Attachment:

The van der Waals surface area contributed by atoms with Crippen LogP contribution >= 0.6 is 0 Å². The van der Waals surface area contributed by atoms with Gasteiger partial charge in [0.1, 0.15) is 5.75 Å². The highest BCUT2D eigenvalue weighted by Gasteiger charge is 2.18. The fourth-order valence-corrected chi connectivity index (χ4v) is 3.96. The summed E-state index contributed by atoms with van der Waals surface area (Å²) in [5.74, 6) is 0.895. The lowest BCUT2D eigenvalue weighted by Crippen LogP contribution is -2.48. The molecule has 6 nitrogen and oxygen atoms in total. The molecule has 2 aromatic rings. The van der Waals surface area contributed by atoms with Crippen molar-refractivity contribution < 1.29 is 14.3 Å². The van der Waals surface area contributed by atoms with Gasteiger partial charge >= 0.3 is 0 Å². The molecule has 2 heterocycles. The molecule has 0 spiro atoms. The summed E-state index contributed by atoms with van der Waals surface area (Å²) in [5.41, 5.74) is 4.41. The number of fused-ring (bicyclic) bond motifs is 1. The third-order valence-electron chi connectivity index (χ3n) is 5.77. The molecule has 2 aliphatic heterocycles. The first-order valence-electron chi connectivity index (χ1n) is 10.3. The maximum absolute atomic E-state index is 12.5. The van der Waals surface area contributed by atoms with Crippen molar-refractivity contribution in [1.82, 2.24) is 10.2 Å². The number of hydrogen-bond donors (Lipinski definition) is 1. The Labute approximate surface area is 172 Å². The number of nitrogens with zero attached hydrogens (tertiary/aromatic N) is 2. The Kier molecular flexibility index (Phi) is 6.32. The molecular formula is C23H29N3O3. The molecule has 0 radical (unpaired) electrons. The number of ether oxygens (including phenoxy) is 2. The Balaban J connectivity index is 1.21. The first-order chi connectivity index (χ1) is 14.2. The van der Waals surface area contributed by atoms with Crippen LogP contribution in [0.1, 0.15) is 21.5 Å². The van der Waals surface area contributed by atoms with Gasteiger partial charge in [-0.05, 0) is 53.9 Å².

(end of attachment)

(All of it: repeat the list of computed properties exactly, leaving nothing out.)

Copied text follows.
The van der Waals surface area contributed by atoms with Crippen LogP contribution >= 0.6 is 0 Å². The van der Waals surface area contributed by atoms with Gasteiger partial charge in [0.1, 0.15) is 5.75 Å². The highest BCUT2D eigenvalue weighted by Gasteiger charge is 2.18. The fourth-order valence-corrected chi connectivity index (χ4v) is 3.96. The summed E-state index contributed by atoms with van der Waals surface area (Å²) in [5.74, 6) is 0.895. The lowest BCUT2D eigenvalue weighted by Crippen LogP contribution is -2.48. The molecule has 6 nitrogen and oxygen atoms in total. The molecule has 2 aromatic rings. The van der Waals surface area contributed by atoms with Crippen molar-refractivity contribution < 1.29 is 14.3 Å². The van der Waals surface area contributed by atoms with Gasteiger partial charge >= 0.3 is 0 Å². The molecule has 2 heterocycles. The molecule has 0 spiro atoms. The summed E-state index contributed by atoms with van der Waals surface area (Å²) in [5.41, 5.74) is 4.41. The number of fused-ring (bicyclic) bond motifs is 1. The third-order valence-electron chi connectivity index (χ3n) is 5.77. The molecule has 2 aliphatic heterocycles. The first-order valence-electron chi connectivity index (χ1n) is 10.3. The maximum absolute atomic E-state index is 12.5. The van der Waals surface area contributed by atoms with Crippen molar-refractivity contribution in [1.82, 2.24) is 10.2 Å². The number of hydrogen-bond donors (Lipinski definition) is 1. The Labute approximate surface area is 172 Å². The number of nitrogens with zero attached hydrogens (tertiary/aromatic N) is 2. The Kier molecular flexibility index (Phi) is 6.32. The molecular formula is C23H29N3O3. The molecule has 0 radical (unpaired) electrons. The number of ether oxygens (including phenoxy) is 2. The Balaban J connectivity index is 1.21. The first-order chi connectivity index (χ1) is 14.2. The van der Waals surface area contributed by atoms with Crippen LogP contribution in [0.1, 0.15) is 21.5 Å². The van der Waals surface area contributed by atoms with Gasteiger partial charge in [-0.05, 0) is 53.9 Å².